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GASB amends capital asset implementation guidance

Jul 26, 2021

The Government Accounting Standards Board (GASB) recently issued an implementation guide to help governments adopt new accounting standards and further clarify existing standards. Implementation guides are authoritative Category B guidance, which means government entities should incorporate the guidance into their financial reporting, as applicable.

The  amends previous guidance regarding asset capitalization. Specifically question 5.1:

Should a government’s capitalization policy be applied only to individual assets or can it be applied to a group of assets acquired together? Consider a government that has established a capitalization threshold of $5,000 for equipment. If the government purchases 100 computers costing $1,500 each, should the computers be capitalized?

Note that computers, furniture and library books are further cited as potential asset examples that might not meet a capitalization policy on an individual basis but could be significant collectively.

The above question was originally included in 2015 implementation guide and has not changed. The answer, however, has been altered significantly. As a result, we are advising governments to begin changing their capital asset policies now to allow aggregated assets over their capitalization threshold to be capitalized as allowed under the previous guidance.

Original GASB capital asset guidance

Implementation guide 2015-1 states that it may be appropriate for a government to establish a capitalization policy that would require capitalization of certain types of assets whose individual acquisition costs are less than the threshold for an individual asset.

This language made it sound like governments had the option to capitalize like-assets as an aggregate, but did not require capitalization.

Amended 2021 guidance

The amended guidance now indicates that a government should capitalize assets whose individual costs are less than the threshold for an individual asset if those assets in aggregate are significant.

This new wording removes the optional language and indicates governments must now capitalize individual assets that would otherwise fall below the threshold when the total purchase would be significant on the whole.

Effective date and retroactive requirements

The amended guidance on capitalization is effective for reporting periods beginning after June 15, 2023. However, the guidance states that amendments are to be applied retroactively by restating all prior periods presented, if practical.

Key interpretations

Wipfli has fielded a number of government client questions and concerns regarding the new guidance. Here we address three key considerations:

  • How far back will we need to take this retroactively?

    Governments may opt to review their procurement records to determine if material purchases were made with depreciation lives that would extend past the effective date. Further, technology equipment and furniture tend to have short depreciation lives. For computers, it may only be necessary to look back three years depending on your capitalization policy useful life guidance. For furniture, you may only need to go back as far as the last major renovation.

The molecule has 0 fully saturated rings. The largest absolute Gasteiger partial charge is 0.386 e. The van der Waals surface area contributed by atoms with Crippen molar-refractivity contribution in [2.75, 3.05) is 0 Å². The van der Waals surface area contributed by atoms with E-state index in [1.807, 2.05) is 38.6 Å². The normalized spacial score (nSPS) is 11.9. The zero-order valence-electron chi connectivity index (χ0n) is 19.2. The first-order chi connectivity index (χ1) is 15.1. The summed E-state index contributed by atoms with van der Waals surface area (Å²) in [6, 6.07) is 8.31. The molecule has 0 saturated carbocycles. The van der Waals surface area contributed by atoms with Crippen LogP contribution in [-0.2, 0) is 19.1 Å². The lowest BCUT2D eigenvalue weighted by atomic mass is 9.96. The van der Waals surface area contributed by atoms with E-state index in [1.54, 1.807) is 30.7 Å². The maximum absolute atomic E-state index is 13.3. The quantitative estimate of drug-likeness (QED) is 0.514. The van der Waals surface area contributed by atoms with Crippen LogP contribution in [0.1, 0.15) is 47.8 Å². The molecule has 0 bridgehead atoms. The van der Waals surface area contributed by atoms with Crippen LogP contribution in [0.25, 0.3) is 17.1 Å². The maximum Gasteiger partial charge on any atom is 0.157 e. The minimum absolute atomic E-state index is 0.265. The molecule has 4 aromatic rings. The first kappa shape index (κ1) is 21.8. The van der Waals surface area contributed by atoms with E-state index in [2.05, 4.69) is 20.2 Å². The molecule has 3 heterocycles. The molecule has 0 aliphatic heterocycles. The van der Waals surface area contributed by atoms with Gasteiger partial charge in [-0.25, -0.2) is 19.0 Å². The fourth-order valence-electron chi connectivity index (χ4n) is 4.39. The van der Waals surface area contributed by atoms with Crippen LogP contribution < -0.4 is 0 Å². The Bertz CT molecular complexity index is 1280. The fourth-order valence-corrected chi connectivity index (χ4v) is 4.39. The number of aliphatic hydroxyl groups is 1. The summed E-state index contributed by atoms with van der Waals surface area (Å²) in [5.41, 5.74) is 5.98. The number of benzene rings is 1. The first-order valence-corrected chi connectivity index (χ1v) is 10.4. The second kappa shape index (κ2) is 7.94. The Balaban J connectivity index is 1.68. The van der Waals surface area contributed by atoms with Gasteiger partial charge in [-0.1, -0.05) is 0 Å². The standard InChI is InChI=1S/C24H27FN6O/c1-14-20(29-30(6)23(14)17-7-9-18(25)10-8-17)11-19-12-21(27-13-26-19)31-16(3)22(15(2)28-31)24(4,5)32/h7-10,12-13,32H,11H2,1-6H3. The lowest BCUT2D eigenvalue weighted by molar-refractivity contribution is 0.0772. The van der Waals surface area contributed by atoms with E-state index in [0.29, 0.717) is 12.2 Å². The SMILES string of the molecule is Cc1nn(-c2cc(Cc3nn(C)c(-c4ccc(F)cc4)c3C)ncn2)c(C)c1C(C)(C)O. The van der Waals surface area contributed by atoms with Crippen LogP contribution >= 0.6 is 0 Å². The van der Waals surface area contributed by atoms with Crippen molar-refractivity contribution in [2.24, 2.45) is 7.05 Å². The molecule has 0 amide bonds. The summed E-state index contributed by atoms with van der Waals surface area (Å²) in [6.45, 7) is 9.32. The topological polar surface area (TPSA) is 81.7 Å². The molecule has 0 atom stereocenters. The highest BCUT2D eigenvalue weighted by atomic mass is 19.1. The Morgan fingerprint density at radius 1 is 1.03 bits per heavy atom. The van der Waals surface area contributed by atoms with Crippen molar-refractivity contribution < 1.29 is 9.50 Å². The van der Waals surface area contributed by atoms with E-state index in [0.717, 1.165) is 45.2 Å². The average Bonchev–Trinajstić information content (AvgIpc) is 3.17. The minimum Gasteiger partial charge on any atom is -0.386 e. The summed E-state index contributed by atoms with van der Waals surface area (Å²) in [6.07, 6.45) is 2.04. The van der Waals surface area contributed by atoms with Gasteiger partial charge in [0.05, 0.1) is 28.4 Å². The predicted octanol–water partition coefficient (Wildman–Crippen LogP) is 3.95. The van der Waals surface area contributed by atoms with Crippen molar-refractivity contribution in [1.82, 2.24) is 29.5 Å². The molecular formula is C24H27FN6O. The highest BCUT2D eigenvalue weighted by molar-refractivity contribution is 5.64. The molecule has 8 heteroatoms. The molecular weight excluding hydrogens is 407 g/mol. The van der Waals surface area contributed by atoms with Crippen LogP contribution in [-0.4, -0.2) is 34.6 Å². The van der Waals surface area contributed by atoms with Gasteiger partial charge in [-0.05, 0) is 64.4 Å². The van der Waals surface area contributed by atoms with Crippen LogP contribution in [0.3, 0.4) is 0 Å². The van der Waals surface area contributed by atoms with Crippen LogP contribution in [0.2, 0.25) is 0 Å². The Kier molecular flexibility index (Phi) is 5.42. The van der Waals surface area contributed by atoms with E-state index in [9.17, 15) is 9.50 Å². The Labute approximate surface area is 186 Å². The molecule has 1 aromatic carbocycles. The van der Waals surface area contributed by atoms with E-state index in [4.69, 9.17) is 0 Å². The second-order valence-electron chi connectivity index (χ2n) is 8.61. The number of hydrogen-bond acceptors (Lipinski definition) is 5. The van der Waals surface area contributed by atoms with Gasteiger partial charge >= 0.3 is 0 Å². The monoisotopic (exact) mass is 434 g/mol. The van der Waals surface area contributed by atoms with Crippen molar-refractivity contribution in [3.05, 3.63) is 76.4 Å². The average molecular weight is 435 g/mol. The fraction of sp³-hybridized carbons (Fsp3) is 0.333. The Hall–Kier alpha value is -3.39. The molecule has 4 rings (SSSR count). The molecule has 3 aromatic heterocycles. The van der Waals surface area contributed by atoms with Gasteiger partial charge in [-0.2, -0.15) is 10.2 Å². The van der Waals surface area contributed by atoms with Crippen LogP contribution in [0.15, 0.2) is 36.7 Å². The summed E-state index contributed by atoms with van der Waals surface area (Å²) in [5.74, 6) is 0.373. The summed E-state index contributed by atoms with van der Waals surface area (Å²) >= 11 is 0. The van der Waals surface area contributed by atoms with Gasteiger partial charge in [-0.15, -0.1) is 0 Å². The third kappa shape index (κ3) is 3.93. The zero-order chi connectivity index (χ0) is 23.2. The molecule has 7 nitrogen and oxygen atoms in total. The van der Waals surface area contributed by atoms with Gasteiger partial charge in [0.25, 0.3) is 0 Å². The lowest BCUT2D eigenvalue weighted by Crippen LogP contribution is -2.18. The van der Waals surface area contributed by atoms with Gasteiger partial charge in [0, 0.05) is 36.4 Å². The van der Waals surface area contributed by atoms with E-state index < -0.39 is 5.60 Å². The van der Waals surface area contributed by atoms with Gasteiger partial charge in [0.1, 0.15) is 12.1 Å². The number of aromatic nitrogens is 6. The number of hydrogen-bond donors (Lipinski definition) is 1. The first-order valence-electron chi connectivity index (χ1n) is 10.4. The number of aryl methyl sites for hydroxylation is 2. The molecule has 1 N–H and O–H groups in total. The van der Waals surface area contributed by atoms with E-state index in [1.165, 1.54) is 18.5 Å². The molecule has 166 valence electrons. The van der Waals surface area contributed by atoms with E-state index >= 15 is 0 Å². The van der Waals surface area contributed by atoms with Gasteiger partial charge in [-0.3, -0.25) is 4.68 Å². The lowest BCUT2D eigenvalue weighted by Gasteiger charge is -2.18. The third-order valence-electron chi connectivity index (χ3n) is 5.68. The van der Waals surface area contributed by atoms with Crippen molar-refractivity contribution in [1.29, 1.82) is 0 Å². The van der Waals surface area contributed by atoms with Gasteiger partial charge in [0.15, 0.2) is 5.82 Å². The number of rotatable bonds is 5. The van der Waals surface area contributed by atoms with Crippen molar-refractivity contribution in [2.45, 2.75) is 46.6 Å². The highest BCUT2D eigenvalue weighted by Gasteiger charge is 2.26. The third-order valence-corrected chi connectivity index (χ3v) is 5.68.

However, if you change capitalization practices now, many of those items may already be fully depreciated by the time the new guidance is actually required.

  • When should be begin implementation?
    Governments should begin adjusting their capitalization practices now, even without formally implementing the new guidance. The sooner governments implement the change, the better they will be able to reduce or eliminate the need for prior year adjustments.

  • How do we define the parameters for significant aggregated assets?
    The guidance does not define the timeframe over which a government would need to aggregate purchases. For example, if a government purchases computers on July 1 and July 30, should those purchases be aggregated? Should purchases be aggregated over an entire fiscal year?

While the implementation guidance does not provide an answer, the Government Finance Officers Association (GFOA) has provided a non-authoritative recommendation. In doing so, the GFOA looks to GASB guidance on combining lease agreements which suggests assets are “substantively part of a single overall transaction when entered into at or near the same time and with a single objective.”

By way of illustration, the GFOA suggests that a large order of library books meant to outfit or expand a library facility should be aggregated for the purpose of capitalization, but on-going acquisitions for the purpose of replacing volumes and keeping the collection up-to-date should not.

Likewise, a government may conclude that purchasing furniture as part of a whole classroom renovation should be aggregated but acquiring replacement pieces for disparate rooms might not.

How Wipfli can help

Wipfli can help you interpret and implement GASB guidance. To learn more about how amended GASB implementation guidance could affect your government organization, contact us or reach out to your Wipfli relationship manager.

Visit our government services page for more on Wipfli’s dedicated government team and practice areas. 

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Author(s)

Sara McKenna, CPA
Senior Manager
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